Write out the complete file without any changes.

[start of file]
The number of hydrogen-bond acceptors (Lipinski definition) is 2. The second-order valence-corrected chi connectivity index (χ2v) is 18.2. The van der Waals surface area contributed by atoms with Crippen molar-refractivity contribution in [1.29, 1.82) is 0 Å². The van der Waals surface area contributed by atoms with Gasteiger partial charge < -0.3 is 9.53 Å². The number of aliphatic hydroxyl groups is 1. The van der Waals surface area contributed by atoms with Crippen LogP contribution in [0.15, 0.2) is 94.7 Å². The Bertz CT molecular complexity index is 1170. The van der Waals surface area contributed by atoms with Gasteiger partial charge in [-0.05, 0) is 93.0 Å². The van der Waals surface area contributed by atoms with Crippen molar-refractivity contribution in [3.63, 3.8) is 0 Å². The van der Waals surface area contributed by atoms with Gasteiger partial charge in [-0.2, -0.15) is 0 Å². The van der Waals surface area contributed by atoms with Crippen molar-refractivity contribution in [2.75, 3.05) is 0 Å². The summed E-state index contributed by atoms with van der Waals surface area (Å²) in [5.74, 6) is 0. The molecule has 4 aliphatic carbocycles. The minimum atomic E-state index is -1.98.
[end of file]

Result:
The number of hydrogen-bond acceptors (Lipinski definition) is 2. The second-order valence-corrected chi connectivity index (χ2v) is 18.2. The van der Waals surface area contributed by atoms with Crippen molar-refractivity contribution in [1.29, 1.82) is 0 Å². The van der Waals surface area contributed by atoms with Gasteiger partial charge < -0.3 is 9.53 Å². The number of aliphatic hydroxyl groups is 1. The van der Waals surface area contributed by atoms with Crippen LogP contribution in [0.15, 0.2) is 94.7 Å². The Bertz CT molecular complexity index is 1170. The van der Waals surface area contributed by atoms with Gasteiger partial charge in [-0.05, 0) is 93.0 Å². The van der Waals surface area contributed by atoms with Crippen molar-refractivity contribution in [3.63, 3.8) is 0 Å². The van der Waals surface area contributed by atoms with Gasteiger partial charge in [-0.2, -0.15) is 0 Å². The van der Waals surface area contributed by atoms with Crippen molar-refractivity contribution in [2.75, 3.05) is 0 Å². The summed E-state index contributed by atoms with van der Waals surface area (Å²) in [5.74, 6) is 0. The molecule has 4 aliphatic carbocycles. The minimum atomic E-state index is -1.98.